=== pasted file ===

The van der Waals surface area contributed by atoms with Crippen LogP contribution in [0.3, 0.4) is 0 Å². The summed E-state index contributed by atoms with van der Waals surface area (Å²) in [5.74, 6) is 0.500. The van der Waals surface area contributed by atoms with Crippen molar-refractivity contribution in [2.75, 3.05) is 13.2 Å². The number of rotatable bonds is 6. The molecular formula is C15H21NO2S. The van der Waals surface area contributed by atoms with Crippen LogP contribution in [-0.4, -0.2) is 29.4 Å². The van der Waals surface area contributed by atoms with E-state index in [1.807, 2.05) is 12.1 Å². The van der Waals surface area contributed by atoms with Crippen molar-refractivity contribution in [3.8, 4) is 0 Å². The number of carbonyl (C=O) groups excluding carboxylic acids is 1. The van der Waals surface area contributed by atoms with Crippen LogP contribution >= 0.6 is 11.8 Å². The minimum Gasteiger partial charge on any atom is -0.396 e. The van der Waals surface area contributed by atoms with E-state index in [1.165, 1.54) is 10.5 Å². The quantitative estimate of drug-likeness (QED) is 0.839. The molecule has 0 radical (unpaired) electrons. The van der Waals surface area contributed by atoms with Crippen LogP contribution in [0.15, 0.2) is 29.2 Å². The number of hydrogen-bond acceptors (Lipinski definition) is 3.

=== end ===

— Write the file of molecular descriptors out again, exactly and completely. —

The van der Waals surface area contributed by atoms with Crippen LogP contribution in [0.3, 0.4) is 0 Å². The summed E-state index contributed by atoms with van der Waals surface area (Å²) in [5.74, 6) is 0.500. The van der Waals surface area contributed by atoms with Crippen molar-refractivity contribution in [2.75, 3.05) is 13.2 Å². The number of rotatable bonds is 6. The molecular formula is C15H21NO2S. The van der Waals surface area contributed by atoms with Crippen LogP contribution in [-0.4, -0.2) is 29.4 Å². The van der Waals surface area contributed by atoms with E-state index in [1.807, 2.05) is 12.1 Å². The van der Waals surface area contributed by atoms with Crippen molar-refractivity contribution in [3.8, 4) is 0 Å². The number of carbonyl (C=O) groups excluding carboxylic acids is 1. The van der Waals surface area contributed by atoms with Crippen LogP contribution >= 0.6 is 11.8 Å². The minimum Gasteiger partial charge on any atom is -0.396 e. The van der Waals surface area contributed by atoms with E-state index in [1.165, 1.54) is 10.5 Å². The quantitative estimate of drug-likeness (QED) is 0.839. The molecule has 0 radical (unpaired) electrons. The van der Waals surface area contributed by atoms with Crippen LogP contribution in [0.15, 0.2) is 29.2 Å². The number of hydrogen-bond acceptors (Lipinski definition) is 3.